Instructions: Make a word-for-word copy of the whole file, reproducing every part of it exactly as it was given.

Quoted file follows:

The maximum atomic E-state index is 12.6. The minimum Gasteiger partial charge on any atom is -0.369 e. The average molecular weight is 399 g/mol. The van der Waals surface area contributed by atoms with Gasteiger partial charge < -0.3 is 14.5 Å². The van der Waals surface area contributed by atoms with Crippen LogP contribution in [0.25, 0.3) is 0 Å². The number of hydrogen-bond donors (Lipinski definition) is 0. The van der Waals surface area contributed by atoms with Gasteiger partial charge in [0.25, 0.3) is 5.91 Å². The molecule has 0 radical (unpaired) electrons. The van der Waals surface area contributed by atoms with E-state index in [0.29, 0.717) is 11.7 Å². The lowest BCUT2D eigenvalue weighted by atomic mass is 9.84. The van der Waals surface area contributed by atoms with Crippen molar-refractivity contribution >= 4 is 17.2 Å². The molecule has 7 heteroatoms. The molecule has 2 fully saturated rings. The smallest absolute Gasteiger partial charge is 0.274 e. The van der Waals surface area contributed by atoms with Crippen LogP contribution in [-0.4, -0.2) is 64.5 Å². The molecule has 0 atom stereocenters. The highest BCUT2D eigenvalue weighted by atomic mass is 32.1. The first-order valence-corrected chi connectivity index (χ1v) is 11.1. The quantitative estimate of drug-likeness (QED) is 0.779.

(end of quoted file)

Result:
The maximum atomic E-state index is 12.6. The minimum Gasteiger partial charge on any atom is -0.369 e. The average molecular weight is 399 g/mol. The van der Waals surface area contributed by atoms with Gasteiger partial charge < -0.3 is 14.5 Å². The van der Waals surface area contributed by atoms with Crippen LogP contribution in [0.25, 0.3) is 0 Å². The number of hydrogen-bond donors (Lipinski definition) is 0. The van der Waals surface area contributed by atoms with Gasteiger partial charge in [0.25, 0.3) is 5.91 Å². The molecule has 0 radical (unpaired) electrons. The van der Waals surface area contributed by atoms with E-state index in [0.29, 0.717) is 11.7 Å². The lowest BCUT2D eigenvalue weighted by atomic mass is 9.84. The van der Waals surface area contributed by atoms with Crippen molar-refractivity contribution >= 4 is 17.2 Å². The molecule has 7 heteroatoms. The molecule has 2 fully saturated rings. The smallest absolute Gasteiger partial charge is 0.274 e. The van der Waals surface area contributed by atoms with Crippen LogP contribution in [-0.4, -0.2) is 64.5 Å². The molecule has 0 atom stereocenters. The highest BCUT2D eigenvalue weighted by atomic mass is 32.1. The first-order valence-corrected chi connectivity index (χ1v) is 11.1. The quantitative estimate of drug-likeness (QED) is 0.779.